Finance Minister Nirmala Sitaraman presented the Union Budget 2021 in Lok Sabha on February 1. For the first time in India history, the Union Budget was paperless and it was read out from a 'Made in India' tab. While the highest allocated budget of Rs 4,78,196 crore was allocated to the Defence Ministry, the vaccination drive got Rs 35,000 crore.
The COVID-19 pandemic made every industry feel desolated and people were looking forward to some relief from the Union Budget 2021. Be it in the form of tax deduction or letting off the interest rates. Although, FM Sitharaman did stand up to some of the janta's expectations, but couldn't really cater to all the conjectures.
TBC followed-up with various industries who expressed their expectations from the Budget 2021-22 in our previous article, and here’s what they have to say:
Satish Magar, President, Confederation of Real Estate Developers’ Associations of India (CREDAI)
Section 80IBA for affordable housing has been extended by one year, which was expected due to the pandemic situation. Also scrapping of duties on steel may reduce the steel prices, which will help in keeping the overall housing prices intact. With the hike in Foreign Direct Investment (FDI) in insurance to 74 per cent, there will be more liquidity in the market.
Shivanand Shetty, President, AHAR (Indian Hotel and Restaurant Association)
"The budget has failed to cheer up the restaurant industry which is one of the most affected ones due to Covid-19 pandemic and subsequent lockdowns. After all the turmoil, we had our hopes pinned on the budget and were expecting some positive measures like stimulus package, rationalisation in GST, etc., but again we found no mention in FM’s speech. Such a critical sector contributing well to the GDP and generating employment opportunities cannot be ignored like this especially when it is needed the most."
Sanjiv Kumar Jalan, Head Corporate Audit & Governance, Minda Corporation Limited
It will not be wrong to say that Budget 2021 is a historic budget, as the Finance Minister focused on the all-round growth of all the key sectors, be in infra, textile, and auto. An increase in the customs duty rate on several auto parts will push domestic production. Apart from this transparency and digitization remains the focus of the Government – something that the industry shall cherish in long run. That said, my key take-away from the Budget are as under:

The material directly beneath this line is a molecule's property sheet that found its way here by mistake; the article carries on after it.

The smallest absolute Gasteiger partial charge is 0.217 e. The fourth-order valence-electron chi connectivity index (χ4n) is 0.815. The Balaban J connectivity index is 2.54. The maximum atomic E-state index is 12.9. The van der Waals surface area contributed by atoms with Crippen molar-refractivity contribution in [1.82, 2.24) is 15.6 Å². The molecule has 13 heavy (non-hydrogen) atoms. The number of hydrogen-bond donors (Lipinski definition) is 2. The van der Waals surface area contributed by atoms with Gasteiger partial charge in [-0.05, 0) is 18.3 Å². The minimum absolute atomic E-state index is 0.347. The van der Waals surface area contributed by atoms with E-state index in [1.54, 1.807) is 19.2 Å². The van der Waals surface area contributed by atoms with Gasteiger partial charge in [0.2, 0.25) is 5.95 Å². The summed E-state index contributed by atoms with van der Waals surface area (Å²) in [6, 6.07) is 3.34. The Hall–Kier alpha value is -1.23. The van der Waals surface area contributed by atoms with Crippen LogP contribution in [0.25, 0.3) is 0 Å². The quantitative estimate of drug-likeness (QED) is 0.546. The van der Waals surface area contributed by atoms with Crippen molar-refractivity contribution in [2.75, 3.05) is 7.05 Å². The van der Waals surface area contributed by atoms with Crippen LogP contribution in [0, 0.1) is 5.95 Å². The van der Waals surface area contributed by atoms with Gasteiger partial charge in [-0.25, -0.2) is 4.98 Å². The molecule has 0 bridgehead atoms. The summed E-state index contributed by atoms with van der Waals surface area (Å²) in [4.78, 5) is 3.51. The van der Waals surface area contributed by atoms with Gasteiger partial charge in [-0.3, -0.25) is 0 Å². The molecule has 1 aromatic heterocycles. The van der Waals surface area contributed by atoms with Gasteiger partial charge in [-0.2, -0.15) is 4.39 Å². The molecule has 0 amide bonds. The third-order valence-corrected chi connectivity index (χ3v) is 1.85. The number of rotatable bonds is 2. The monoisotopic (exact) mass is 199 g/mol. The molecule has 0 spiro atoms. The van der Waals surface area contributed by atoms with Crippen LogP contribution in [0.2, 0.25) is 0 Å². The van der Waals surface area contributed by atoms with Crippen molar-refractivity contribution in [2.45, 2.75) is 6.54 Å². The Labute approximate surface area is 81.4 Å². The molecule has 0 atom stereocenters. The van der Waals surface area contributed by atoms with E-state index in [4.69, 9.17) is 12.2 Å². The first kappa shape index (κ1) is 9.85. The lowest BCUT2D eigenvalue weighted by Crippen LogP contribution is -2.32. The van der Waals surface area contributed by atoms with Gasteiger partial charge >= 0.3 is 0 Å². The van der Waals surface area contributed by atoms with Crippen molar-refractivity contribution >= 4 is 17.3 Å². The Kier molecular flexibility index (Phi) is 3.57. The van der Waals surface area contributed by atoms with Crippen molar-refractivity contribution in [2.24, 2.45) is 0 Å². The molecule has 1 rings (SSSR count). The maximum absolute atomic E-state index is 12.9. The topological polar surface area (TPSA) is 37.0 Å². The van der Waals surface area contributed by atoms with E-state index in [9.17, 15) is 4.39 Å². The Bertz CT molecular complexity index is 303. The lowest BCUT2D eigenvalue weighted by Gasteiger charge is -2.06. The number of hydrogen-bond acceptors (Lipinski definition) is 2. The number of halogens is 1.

Indirect Taxes -
· Reduction in compliance burden by removal of GST audit by a chartered account is a welcome move,
· Recovery of interest on net cash liability from a retrospective effect, will do away with unnecessary harassment from the authorities,
· Customs common portal will bring transparency in Indirect Tax Laws (with GST already having such a common portal),
· The industry was expecting a Customs Legacy Scheme, which has not been proposed.
Direct Taxes -
· The entire mechanism of Advance Ruling has been replaced with major changes,
· Significant changes in Equalisation levy provisions and TDS related provisions,
· The senior employees' tax burden will increase due to the restriction of exemption on interest from PF fund.
All be it
The Union Budget 2021-22 clearly indicates a massive boost for the economic sentiments and has fulfilled the requisite expectation of the industry at large. While there were certain let downs, all-in-all the budget has struck a balance between remedial measures in law and populism. According to the general reactions, overall, it’s a growth-facilitating budget and seems to aim at supporting economic development in the longer run.